Meningococcal bacteria are a common cause of meningitis and septicaemia. Five groups of these bacteria cause most of the disease (A, B, C, W and Y) and well established vaccines exist for A, C, W and Y. It has been difficult to develop a vaccine against Men B but in 2015 a new Men B vaccine was introduced to the UK vaccination programme.
This is a huge breakthrough in the fight against this disease but unfortunately the vaccine is not predicted to protect against all Men B bacteria that cause disease. These non-vaccine preventable strains are likely to continue causing death and disability and there is therefore an urgent need to develop vaccines which prevent infection caused by all meningococcal bacteria.
What the research team will do
Previous research has shown that these bacteria have a number of proteins on their surface, which appear to increase their ability to avoid being killed by our natural defences. One way in which this may occur is by the bacteria binding to our own molecules, which normally stop our defences damaging our own bodies. Some bacterial proteins which do this are already showing promise as part of a vaccine against meningococcal bacteria. The researchers have identified the interaction of two meningococcal proteins (Msf and Opc) with a human defence inhibitor protein (vitronectin). Their main aim is to test if the parts of the bacterial proteins which bind to human vitronectin create an immune response that will kill meningococcal bacteria. These regions will be tested for their suitability as part of a vaccine against the different groups of bacteria.
How this research will help fight meningitis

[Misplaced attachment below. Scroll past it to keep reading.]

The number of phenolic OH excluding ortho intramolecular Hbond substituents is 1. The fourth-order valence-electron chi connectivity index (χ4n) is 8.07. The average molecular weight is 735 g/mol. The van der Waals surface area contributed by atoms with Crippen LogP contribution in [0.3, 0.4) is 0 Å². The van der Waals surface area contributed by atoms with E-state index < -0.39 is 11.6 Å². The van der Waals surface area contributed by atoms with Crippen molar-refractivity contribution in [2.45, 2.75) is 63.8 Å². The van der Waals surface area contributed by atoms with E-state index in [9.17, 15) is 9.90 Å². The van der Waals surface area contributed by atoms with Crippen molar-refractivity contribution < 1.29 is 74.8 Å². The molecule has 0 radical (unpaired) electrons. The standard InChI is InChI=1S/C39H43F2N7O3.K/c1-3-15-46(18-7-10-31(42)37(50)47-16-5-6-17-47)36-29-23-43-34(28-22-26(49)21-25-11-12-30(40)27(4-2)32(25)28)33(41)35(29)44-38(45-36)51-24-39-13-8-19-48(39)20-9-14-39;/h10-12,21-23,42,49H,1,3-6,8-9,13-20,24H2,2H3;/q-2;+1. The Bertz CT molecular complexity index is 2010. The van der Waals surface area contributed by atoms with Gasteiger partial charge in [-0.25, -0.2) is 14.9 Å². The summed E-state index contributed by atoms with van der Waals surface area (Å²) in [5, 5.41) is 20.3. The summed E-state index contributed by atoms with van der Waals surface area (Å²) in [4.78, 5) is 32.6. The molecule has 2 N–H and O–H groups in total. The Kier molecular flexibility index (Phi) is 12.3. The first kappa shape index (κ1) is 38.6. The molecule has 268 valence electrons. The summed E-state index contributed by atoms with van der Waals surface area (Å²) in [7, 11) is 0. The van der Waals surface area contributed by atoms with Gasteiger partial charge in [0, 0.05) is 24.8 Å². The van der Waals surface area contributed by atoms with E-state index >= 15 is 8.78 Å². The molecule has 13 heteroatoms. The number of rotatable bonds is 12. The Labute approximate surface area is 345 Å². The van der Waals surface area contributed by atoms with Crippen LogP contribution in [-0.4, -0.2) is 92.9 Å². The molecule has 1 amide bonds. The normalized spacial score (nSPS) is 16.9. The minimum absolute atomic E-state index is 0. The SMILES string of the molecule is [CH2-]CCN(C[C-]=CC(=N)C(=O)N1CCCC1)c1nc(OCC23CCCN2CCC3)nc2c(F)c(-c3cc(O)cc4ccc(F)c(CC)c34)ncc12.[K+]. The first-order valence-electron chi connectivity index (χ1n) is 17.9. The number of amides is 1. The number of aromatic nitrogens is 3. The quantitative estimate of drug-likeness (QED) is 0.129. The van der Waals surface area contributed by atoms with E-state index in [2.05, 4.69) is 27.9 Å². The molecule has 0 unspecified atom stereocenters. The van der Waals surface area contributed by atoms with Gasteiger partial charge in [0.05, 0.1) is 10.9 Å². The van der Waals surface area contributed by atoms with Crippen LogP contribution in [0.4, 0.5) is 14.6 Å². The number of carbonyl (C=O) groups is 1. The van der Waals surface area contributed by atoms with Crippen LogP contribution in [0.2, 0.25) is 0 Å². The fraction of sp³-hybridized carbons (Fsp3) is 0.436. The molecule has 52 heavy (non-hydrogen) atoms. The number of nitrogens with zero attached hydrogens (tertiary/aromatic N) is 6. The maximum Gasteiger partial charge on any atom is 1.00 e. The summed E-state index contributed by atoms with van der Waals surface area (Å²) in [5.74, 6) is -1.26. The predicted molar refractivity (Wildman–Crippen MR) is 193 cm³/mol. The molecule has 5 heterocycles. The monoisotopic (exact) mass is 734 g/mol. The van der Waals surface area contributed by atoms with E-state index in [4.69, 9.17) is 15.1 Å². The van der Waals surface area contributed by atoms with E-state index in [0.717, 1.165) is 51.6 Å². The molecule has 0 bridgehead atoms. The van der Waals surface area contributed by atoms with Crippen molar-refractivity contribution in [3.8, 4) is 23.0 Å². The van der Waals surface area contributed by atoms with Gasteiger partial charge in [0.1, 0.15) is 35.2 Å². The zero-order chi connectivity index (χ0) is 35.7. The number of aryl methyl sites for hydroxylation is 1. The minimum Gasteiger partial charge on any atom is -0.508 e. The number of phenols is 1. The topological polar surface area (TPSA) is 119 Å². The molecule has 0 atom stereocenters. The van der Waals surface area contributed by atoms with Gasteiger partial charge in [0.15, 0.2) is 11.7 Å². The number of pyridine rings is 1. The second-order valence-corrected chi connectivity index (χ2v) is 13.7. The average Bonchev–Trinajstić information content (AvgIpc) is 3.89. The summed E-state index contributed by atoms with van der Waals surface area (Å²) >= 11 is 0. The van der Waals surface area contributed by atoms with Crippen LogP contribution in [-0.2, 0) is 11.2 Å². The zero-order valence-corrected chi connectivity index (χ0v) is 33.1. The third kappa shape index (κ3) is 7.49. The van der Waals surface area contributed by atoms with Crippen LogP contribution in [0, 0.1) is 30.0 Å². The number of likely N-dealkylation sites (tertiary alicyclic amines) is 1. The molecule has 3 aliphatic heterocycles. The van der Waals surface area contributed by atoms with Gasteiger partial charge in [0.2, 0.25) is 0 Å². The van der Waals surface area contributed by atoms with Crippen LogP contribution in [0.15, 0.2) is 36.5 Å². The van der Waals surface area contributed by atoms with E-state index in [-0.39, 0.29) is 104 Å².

Vaccines are the only way to protect people from the devastation of meningococcal meningitis and septicaemia. While amazing progress has been made, there is still no vaccine that can protect against all meningococcal bacteria. If Professor Virji and her team are successful this research will take us one step closer to a vaccine that would completely protect the UK from this disease.
Summary of results and potential impact of the project
This research has provided evidence that the vitronectin binding regions of both Msf and Opc proteins are able to stimulate the production of antibodies that not only kill meningococcal bacteria, but also block the binding of the bacterial proteins to human vitronectin.
Data from the project predicts that a vaccine containing both Msf and Opc proteins could protect against approximately 97% of meningococcal isolates. The inclusion of the Msf protein is particularly significant as it could lead to a vaccine that not only protects against invasive disease, but also has an impact on meningococcal carriage.
Further studies are now needed to determine the effectiveness of a vaccine containing a combination of these proteins. These studies need to include different routes for vaccine delivery, and whether the proteins can be added to existing vaccines, such as Bexsero® to increase protection against meningococcal disease.
Ultimately, these proteins could form part of an improved vaccine that could protect against all meningococcal disease.
Identification and therapeutic potential of a vitronectin binding region of meningococcal Msf. Hill DJ, Griffiths NJ, Borodina E, Andreae CA, Sessions RB, Virji M. PLoS One, 2015 Mar 31;10(3):e0124133. doi: 10.1371/journal.pone.0124133.
Help support this research
This research is only made possible by the generous support of people like YOU. Help us continue by donating, or raising funds for our work. On behalf of everyone who will benefit, now and in the future, thank you.
Professor Mumtaz Virji, Dr Darryl Hill
University of Bristol
If you would like more information about this project, or our research in general, please contact Jane on JaneB@meningitisnow.org.